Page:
tables

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Design

Industrial Fire Hoses and Bricks Are Upcycled into a Minimal Outdoor Furniture Set

August 25, 2022

Grace Ebert

All images © Local Works Studio, shared with permission

Loretta Bosence and Ben Bosence are behind the East Sussex-based Local Works Studio, which recently completed a furniture collection focused on revitalizing what’s been discarded or cast aside. Designed for Maggie’s Southampton cancer center, the functional goods are made almost entirely of upcycled goods sourced nearby. “People who sit in the chairs and touch the surfaces can ‘read’ the story of the furniture and understand where the materials came from. This connection to place and the playful character of the furniture is a powerful antidote to the usual impersonal, sterile environment of a hospital,” the studio said to dezeen.

For the long dining table, designers crushed gravel from the site, which was also combined with damaged and leftover terracotta bricks from the center’s facade to create a terrazzo-style surface for benches and smaller tables. Ground granulated blast-furnace slag, a byproduct of steel, serves as the main binding agent, with only a bit of carbon-dependent concrete added. The studio also shaped leftover material into pavers for seating areas.

Hoses decommissioned by the local Hampshire Fire Service Headquarters—the entity is required to replace its equipment every ten years, meaning the red, water-resistant tubes are abundant in supply—were woven into the backs and seats for dining chairs, loungers, and one-armed models. The textile-like components were then wrapped around steel frames made by the charity Making it Out, which supports people who were formerly incarcerated.

For more sustainable, community-focused designs from Local Works Studio, visit its site and Instagram.

 

 

 

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Design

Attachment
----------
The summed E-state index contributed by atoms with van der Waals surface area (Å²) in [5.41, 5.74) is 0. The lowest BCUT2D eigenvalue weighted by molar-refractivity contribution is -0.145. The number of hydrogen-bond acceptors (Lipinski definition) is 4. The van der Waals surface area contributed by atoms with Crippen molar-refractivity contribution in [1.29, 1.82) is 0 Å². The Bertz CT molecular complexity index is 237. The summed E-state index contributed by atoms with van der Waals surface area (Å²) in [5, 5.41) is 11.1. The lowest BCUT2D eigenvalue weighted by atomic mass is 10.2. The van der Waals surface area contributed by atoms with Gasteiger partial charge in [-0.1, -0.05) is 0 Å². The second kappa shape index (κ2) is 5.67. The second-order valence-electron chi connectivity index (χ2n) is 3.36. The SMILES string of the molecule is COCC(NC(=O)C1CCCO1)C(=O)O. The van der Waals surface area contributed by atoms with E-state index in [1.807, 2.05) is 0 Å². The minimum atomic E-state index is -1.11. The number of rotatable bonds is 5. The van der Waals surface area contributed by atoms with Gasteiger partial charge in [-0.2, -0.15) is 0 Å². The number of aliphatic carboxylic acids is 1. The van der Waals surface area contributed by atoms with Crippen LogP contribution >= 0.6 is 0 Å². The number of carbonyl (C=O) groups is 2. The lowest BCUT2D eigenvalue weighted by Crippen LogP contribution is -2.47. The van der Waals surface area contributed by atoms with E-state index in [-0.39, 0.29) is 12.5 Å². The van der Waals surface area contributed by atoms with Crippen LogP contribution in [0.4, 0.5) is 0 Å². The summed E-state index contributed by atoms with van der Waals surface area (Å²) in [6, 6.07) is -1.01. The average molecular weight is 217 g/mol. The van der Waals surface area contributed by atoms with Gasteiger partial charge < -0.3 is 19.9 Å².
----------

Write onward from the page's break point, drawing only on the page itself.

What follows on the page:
Human Backbones and Lotus Leaves Inspire Structural Furniture by Mán-Mán Studio

March 13, 2020

Grace Ebert

“33 Step Tail Chair” (2016), brass, 31.5 x 25.6 x 32.7 inches. All images © Mán-Mán Studio

Designers Daishi Luo and Zhipeng Tan of Mán-Mán Studio have ensured the stability of otherwise impermanent objects, like delicate lotuses and the human spine. Manipulating copper and brass, the pair conceives of tall spinal chairs with pelvis seats and other stools and tables mimicking the tops of lotus pads. The duo told China Design Centre that their frequent use of copper is in part “because of the charm of the material. Copper is alive, its plasticity is very high, and it is not what we always see.”

Because Luo and Tan release limited editions of each structural piece, their projects work counter to larger productions. “This is an introspection behavior in the process of industry. After industrial mass production meets most of the needs of life, handicraft often represents the products of nature and culture. People begin to pursue the appeal of inner spirit instead of fast consumption,” they said.

To see more of the duo’s anatomical projects, head to Daishi’s and Zhipeng’s Instagram pages.

“The 33 Step Chair 0.1” (2015), copper, 21.6 x 23.6 x 43.3 inches, 40 kilograms

Left: “Lotus Stool” (2015), copper, 19.6 x 21.6 x 23.6 inches, 40 kilograms. Middle: “Lotus High Side Table” (2015), copper, 17.7 x 21. 6 x 47.2 inches, 40 kilograms. Right: “Lotus Console Table” (2016), brass, 78.7 x 27.5 x 31.5 inches, 100 kilograms